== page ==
A man in the front of the bus was deeply unsettled by a roaring conversation between a gypsy family and the bus driver. When the family got off, the man snarled about how loud and obnoxious they had been. (In truth, my nerves were a bit shattered too.) But the bus driver shrugged and instead of engaging in an argument, said, “That’s their way.” He, for one, was willing to roll with it.
Three women in brightly colored djellabas crowded around a fourth woman holding her large handicapped son in her lap. She spoon-fed him yogurt as he grinned at the women crowding around him. The women’s happy exclamations told him, in short, “We delight in you.”
In low tones, a new acquaintance assured me that even with multiple children with mental and physical disabilities, the last thing she wanted was people feeling sorry for her. When life got stressful, she danced. Literally.
I was coming home, tired and worn. As I rounded the corner on my street, I heard a greeting… from above. I looked up and saw my neighbor’s fuzzy gray head peeking over the window sill. “I thought that was you!” she called cheerfully.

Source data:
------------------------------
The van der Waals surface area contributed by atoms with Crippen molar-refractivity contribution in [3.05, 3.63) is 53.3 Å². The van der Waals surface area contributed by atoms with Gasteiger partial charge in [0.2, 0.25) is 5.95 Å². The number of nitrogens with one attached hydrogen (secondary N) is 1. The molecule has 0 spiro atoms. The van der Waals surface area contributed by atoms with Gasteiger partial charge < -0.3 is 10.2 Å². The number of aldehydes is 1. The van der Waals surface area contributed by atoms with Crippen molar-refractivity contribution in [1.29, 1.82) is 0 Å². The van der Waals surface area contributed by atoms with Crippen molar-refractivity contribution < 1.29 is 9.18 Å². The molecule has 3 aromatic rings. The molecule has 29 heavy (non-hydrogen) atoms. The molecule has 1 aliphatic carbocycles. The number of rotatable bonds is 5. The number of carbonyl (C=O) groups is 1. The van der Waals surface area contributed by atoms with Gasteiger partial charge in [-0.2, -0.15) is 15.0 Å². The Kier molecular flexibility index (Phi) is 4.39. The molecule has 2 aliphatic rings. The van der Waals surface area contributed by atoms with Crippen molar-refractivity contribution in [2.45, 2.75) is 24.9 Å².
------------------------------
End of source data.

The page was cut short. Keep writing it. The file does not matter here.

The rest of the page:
At the bus station, a demonstrative Spanish couple bid each other farewell with an exaggerated display of affection. The North African taxistas started shuffling their feet and darting glances at the walls and ceiling. Not part of either world, I just sat on my concrete bench and enjoyed the cultural clash.
“I feel so alone,” my stooped neighbor told me, his eyes watery. His wife of many years had passed away suddenly and his loss was nearly unbearable. He couldn’t imagine life without the love of his life.
We all waited and waited and the bus driver fumed as the elderly man loaded his cart under the bus and carefully counted out his pennies for the bus fare. He stumbled into his seat, mask askew and tag peeking out from under his cap. And all I could see was that he was someone’s father.
When I greeted a stranger on the street, she stopped and broke into a smile that spilled over the top of her lowered mask. Her cheerful conversation stunned me, even though I had been the initiator. Had I met her before? But no. Although most people are afraid to talk to strangers, it just turns out that there are a few friendly people in Mytown!